Artist forges fine jewelry from clay

Published 5:58 pm Monday, May 15, 2017

Janet Harriman is a master artist, a jewelry maker and metalworker.

After 40 years of crafting beautiful jewelry, the Smyrna artist has settled on a different type of creation: silver clay.

It’s a departure from traditional jewelry making. It’s clay and has all the clay properties, so one can add texture, carve it, create shape and designs. Before it’s fired, it’s sanded, and when it comes out of the kiln, the design worked by hand will be fine silver jewelry.

“You work the design in clay, then you fire it — it’s kind of magical,” Harriman said.

The medium itself originated in Japan — a byproduct of a computer-related process and therefore a recycled material, according to Harriman. It’s non-toxic and easy to work with, she said.

“Metal clay is fairly easy. You don’t really need an art or jewelry background,” Harriman said.

Living near the coast, Harriman takes many of her design cues from nature, using leaves, shells and other items to make a first, and lasting impression.

“I like to put (a texture) in the clay, so you’re not looking at a blank piece of paper,” she said. “It’s a finer clay so it takes a better impression than regular clay. You use that as a starting point and then add to that.”

Harriman has been working with the medium for nearly 15 years and teaches the silver clay design to others in weekend workshops. On June 3-4, River Walk Gallery and Arts Center will be hosting Harriman and her workshop for anyone who’d like to explore the process.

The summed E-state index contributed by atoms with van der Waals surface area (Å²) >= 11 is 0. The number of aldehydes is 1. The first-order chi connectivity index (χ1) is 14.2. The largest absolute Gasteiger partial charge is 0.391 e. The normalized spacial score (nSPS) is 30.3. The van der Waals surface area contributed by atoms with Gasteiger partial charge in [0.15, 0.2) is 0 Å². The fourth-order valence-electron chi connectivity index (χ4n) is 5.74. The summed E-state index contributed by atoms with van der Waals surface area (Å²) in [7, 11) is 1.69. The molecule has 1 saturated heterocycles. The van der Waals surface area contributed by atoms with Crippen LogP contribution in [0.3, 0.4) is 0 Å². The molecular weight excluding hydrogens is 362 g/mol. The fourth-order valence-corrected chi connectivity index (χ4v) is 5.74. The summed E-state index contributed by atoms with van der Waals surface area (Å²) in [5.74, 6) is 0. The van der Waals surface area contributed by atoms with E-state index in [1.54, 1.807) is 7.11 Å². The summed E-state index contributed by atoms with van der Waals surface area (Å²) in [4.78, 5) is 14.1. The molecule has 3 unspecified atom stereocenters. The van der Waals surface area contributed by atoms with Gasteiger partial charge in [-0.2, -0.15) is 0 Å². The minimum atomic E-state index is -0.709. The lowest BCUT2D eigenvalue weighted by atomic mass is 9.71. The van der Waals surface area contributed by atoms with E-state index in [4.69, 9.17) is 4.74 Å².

“It’s a good way to step into creativity and get into the process. Once you do the workshop, you’ve got all the skills to do it on your own,” Harriman said, adding that she’s enjoyed the designs that newcomers to the art achieve.

“(They) can be fairly involved. I’m always surprised what people can do with metal clay,” she said.

Her class size is limited to eight people, so that it’s hands-on, and she can work closely with each participant. All skill levels are welcome, Harriman said.

The class runs from 10 a.m. to 5 p.m. on June 3 and 11:30 a.m. to 5:30 p.m. on June 4. The cost is $265, which Harriman said is largely due to the cost of firing finished work.

“It does seem expensive, but students do come out with a lot of finished work,” she said.

For more information or to register, call 252-342-2369 or 252-729-8691. To see more of Harriman’s work, visit or the artist’s Facebook page.